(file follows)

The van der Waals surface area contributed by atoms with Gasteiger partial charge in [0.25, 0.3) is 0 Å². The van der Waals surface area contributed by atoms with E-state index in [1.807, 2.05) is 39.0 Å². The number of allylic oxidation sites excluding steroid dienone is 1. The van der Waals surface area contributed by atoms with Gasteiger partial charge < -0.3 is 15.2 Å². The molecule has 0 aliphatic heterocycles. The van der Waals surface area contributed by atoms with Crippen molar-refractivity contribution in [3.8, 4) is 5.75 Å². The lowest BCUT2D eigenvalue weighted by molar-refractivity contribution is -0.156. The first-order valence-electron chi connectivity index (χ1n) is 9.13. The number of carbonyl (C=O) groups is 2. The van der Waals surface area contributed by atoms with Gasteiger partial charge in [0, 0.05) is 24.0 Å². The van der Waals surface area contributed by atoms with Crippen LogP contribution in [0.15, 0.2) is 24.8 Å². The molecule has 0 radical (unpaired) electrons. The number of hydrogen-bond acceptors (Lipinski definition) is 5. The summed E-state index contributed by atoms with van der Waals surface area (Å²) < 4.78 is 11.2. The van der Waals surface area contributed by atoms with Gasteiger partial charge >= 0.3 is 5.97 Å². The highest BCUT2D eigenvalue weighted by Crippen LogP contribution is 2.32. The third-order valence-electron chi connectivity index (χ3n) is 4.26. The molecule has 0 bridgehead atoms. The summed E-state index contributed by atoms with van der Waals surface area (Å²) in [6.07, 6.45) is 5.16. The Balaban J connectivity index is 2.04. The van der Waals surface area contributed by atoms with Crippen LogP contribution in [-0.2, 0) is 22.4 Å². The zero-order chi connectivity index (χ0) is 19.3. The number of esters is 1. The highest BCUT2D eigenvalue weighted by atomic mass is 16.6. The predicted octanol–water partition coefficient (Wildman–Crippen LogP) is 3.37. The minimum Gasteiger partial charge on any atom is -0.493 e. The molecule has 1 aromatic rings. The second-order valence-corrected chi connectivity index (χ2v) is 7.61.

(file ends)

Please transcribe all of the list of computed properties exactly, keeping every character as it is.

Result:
The van der Waals surface area contributed by atoms with Gasteiger partial charge in [0.25, 0.3) is 0 Å². The van der Waals surface area contributed by atoms with E-state index in [1.807, 2.05) is 39.0 Å². The number of allylic oxidation sites excluding steroid dienone is 1. The van der Waals surface area contributed by atoms with Gasteiger partial charge < -0.3 is 15.2 Å². The molecule has 0 aliphatic heterocycles. The van der Waals surface area contributed by atoms with Crippen molar-refractivity contribution in [3.8, 4) is 5.75 Å². The lowest BCUT2D eigenvalue weighted by molar-refractivity contribution is -0.156. The first-order valence-electron chi connectivity index (χ1n) is 9.13. The number of carbonyl (C=O) groups is 2. The van der Waals surface area contributed by atoms with Gasteiger partial charge in [0, 0.05) is 24.0 Å². The van der Waals surface area contributed by atoms with Crippen LogP contribution in [0.15, 0.2) is 24.8 Å². The molecule has 0 radical (unpaired) electrons. The number of hydrogen-bond acceptors (Lipinski definition) is 5. The summed E-state index contributed by atoms with van der Waals surface area (Å²) < 4.78 is 11.2. The van der Waals surface area contributed by atoms with Gasteiger partial charge >= 0.3 is 5.97 Å². The highest BCUT2D eigenvalue weighted by Crippen LogP contribution is 2.32. The third-order valence-electron chi connectivity index (χ3n) is 4.26. The molecule has 0 bridgehead atoms. The summed E-state index contributed by atoms with van der Waals surface area (Å²) in [6.07, 6.45) is 5.16. The Balaban J connectivity index is 2.04. The van der Waals surface area contributed by atoms with Crippen LogP contribution in [-0.2, 0) is 22.4 Å². The zero-order chi connectivity index (χ0) is 19.3. The number of esters is 1. The highest BCUT2D eigenvalue weighted by atomic mass is 16.6. The predicted octanol–water partition coefficient (Wildman–Crippen LogP) is 3.37. The minimum Gasteiger partial charge on any atom is -0.493 e. The molecule has 1 aromatic rings. The second-order valence-corrected chi connectivity index (χ2v) is 7.61.